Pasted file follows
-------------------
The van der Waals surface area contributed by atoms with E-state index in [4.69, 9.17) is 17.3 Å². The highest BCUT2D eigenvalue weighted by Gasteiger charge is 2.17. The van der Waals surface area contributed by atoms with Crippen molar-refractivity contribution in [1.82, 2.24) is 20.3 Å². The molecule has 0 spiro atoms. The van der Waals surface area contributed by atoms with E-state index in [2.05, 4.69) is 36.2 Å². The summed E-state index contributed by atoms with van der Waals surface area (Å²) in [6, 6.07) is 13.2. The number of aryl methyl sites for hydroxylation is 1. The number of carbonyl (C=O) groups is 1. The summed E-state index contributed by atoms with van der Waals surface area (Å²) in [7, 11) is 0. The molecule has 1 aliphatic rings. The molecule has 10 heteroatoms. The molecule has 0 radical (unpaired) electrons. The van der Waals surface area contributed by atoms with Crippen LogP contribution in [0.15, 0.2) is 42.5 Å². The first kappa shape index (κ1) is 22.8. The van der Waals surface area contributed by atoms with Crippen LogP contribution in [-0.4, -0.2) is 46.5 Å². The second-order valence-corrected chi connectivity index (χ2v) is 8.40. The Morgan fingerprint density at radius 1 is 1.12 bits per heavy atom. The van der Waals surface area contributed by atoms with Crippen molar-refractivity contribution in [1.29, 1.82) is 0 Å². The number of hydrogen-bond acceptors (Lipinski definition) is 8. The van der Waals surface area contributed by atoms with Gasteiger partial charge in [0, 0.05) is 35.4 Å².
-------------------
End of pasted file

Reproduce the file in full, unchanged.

The van der Waals surface area contributed by atoms with E-state index in [4.69, 9.17) is 17.3 Å². The highest BCUT2D eigenvalue weighted by Gasteiger charge is 2.17. The van der Waals surface area contributed by atoms with Crippen molar-refractivity contribution in [1.82, 2.24) is 20.3 Å². The molecule has 0 spiro atoms. The van der Waals surface area contributed by atoms with E-state index in [2.05, 4.69) is 36.2 Å². The summed E-state index contributed by atoms with van der Waals surface area (Å²) in [6, 6.07) is 13.2. The number of aryl methyl sites for hydroxylation is 1. The number of carbonyl (C=O) groups is 1. The summed E-state index contributed by atoms with van der Waals surface area (Å²) in [7, 11) is 0. The molecule has 1 aliphatic rings. The molecule has 10 heteroatoms. The molecule has 0 radical (unpaired) electrons. The van der Waals surface area contributed by atoms with Crippen LogP contribution in [0.15, 0.2) is 42.5 Å². The first kappa shape index (κ1) is 22.8. The van der Waals surface area contributed by atoms with Crippen LogP contribution in [-0.4, -0.2) is 46.5 Å². The second-order valence-corrected chi connectivity index (χ2v) is 8.40. The Morgan fingerprint density at radius 1 is 1.12 bits per heavy atom. The van der Waals surface area contributed by atoms with Crippen molar-refractivity contribution in [1.29, 1.82) is 0 Å². The number of hydrogen-bond acceptors (Lipinski definition) is 8. The van der Waals surface area contributed by atoms with Gasteiger partial charge in [0, 0.05) is 35.4 Å².